THE LIBERTARIAN ENTERPRISE
Number 812, March 8, 2015
This isn't brain science here,
folks; it isn't rocket surgery.
Attribute to L. Neil Smith's The Libertarian Enterprise
Suppose that you were a primitive inhabitant of a desert island in the Pacific Ocean, and that, from time to time, you saw, far away on the blue horizon, the outline of what we would refer to as luxury cruisers.
As Thomas Hobbes might have told you, if you'd been listening, if you weren't an isolated and ignorant savage, life on your island is nasty, brutish, and short. But you don't need Thomas Hobbes to tell you that, as you take off your loinclth to shake the fleas out of it. Somehow you sense that it might be different for the people on the ships.
So you decide to contact those oeople, and either get some luxury goods from them, or get you off this lousy island, and away from the fleas. You stoke up the biggest bonfire you can, and start flapping out smoke signals, which the ship-people either can't see or ignore. You turn to the tribe's Great Drum, a device a dozen feet in diameter and pound out your message. Nobody replies, but the neighbors are getting cranky.
What you don't realize, of course,is that the ship-people rely primarily on radio, a form of energy that you never heard of, having given up smoke signals and drums many centuries ago, themselves. Some ships also have the Internet, a phenomenon you wouldn't believe if someone tried to describe it to you. "Right." you'd say, "What's a URL?"
Now let's dismiss the metaphor and engage in straight talk. The desert island is the Earth. The Pacific Ocean is light years and light years of interstellar space, and the unfortunate natives are us. (The fleas are various governments.) And for 45 years, we've been trying to contact advanced civilizations relying on smoke and drums—radio signals.
Why anybody ever expected any star-traversing culture to be using radio, is beyond me. It's exactly like the little old man searching under a street light. "What are you looking for?" asks the cop on the beat.
"My spectacles," comes the reply, "I dropped them over there, somewhere."
"Then why aren't you looking over there?"
"Because the light is better here."
We use radio because it's there, not because we think the UFOsies do. Consider: Proxima Centauri, the closest star to Earth, is 4.24 light years away. At that distance, it takes its light four years and three months to get here, another fifty-one months to get back. For all we know, it isn'there, any more, but blew up two years ago. And you thought Ents speak slowly. Radio isn't suited for interstellar communications.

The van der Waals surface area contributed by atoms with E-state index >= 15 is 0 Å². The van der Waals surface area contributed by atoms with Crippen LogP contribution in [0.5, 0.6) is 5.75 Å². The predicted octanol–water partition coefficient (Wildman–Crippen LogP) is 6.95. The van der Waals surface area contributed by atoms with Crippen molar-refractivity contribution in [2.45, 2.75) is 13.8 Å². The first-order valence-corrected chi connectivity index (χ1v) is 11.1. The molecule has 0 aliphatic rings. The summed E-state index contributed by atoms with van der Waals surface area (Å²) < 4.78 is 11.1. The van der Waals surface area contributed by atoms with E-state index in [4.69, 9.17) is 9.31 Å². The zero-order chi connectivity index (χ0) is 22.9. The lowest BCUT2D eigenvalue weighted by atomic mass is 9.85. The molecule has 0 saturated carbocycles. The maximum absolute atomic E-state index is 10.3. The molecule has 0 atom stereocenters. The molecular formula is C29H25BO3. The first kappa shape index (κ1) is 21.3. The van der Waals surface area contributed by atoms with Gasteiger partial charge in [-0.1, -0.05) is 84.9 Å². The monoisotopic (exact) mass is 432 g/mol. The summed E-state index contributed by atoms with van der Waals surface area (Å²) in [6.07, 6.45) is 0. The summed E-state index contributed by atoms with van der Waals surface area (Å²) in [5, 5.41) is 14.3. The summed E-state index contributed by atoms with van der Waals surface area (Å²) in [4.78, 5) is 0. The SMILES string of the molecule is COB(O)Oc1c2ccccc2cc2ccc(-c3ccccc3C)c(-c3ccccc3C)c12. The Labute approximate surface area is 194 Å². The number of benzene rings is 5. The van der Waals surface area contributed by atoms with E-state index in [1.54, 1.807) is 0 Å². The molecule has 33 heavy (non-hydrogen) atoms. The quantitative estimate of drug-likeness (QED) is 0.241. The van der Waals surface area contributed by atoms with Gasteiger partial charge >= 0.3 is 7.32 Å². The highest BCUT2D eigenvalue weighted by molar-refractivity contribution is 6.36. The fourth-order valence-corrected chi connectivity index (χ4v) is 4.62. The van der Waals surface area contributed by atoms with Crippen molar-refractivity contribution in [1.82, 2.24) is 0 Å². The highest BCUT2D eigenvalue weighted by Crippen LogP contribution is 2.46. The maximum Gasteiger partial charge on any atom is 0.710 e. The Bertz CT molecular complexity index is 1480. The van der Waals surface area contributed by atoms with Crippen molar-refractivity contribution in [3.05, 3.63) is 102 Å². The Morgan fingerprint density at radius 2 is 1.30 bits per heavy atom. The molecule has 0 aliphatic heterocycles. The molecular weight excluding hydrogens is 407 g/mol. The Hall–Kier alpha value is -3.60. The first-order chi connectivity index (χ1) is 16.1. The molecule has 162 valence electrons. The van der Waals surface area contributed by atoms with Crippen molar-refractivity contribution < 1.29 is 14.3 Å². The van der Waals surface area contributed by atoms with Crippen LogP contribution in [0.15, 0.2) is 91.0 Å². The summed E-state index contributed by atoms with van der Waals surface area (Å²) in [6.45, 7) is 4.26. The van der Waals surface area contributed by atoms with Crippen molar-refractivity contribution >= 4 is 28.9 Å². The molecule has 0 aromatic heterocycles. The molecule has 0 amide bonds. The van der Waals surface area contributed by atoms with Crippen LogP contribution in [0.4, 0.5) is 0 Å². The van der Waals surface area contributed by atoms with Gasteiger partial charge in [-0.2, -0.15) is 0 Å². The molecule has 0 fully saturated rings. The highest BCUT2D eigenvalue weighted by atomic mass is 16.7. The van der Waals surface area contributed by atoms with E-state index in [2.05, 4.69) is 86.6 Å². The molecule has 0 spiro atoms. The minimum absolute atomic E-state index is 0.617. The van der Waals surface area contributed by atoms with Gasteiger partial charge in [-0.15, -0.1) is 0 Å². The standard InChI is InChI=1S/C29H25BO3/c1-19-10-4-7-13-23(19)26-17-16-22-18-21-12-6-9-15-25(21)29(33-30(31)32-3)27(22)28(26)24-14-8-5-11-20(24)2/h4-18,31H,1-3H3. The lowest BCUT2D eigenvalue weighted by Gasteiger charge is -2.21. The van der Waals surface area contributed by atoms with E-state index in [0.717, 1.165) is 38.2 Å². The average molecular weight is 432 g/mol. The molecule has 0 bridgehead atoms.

So what is?
Quantum entanglement is one of those bizarre phenomena that are valid (more valid than UFOsies) but maddeningly ridiculous. Two atoms, it seems, can become "entangled" so that whatever state one them is in, in terms of position, momentum, and spin, the other one changes instantly to imitate it, as if it "knew" what was going on with the other atom. This change occurs now, and not in 4.24 years. It works in spite of impossible-seeming distances. Physicists and geeks are working through the night right now, to get this quality plugged into the Internet. Before you know it, your spam will arrive instantaneously.
Einstein called it "spooky action at a distance". He grudgingly acknowledged its existence, but he sure as hell didn't like it very much.
But that's how galactic civilization talks to itself, I am convinced, and why, no matter how hard we yell, electronically spoeaking. how many terawatts we fling at them, they just can't hear us.
They're not listening.
They've missed all those I Love Lucy reruns.
In a better world than this, in which abominable human beings send people's children off to fight and die, and other individuals cut people's heads off to prove they are weorthy of imaginary virgins, in a world where sociopathic multibilionaires assuage their boredom by depriving other people of their fundamental right to the machinery of self-defense, we would be investing trillions, one way or another, in a sort of Manhattan Project finding out how to comunicate by quantum entanglement.
But no. It's crazy assuming that in a universe filled with billions of habitable planets, but it's not crazy burning vast quantities of time and money learning to kill a million of them at a time.
And Enrico Fermi wondered why nobody ever comes to see us.
Just click the red box (it's a button!) to pay the author
This site may receive compensation if a product is purchased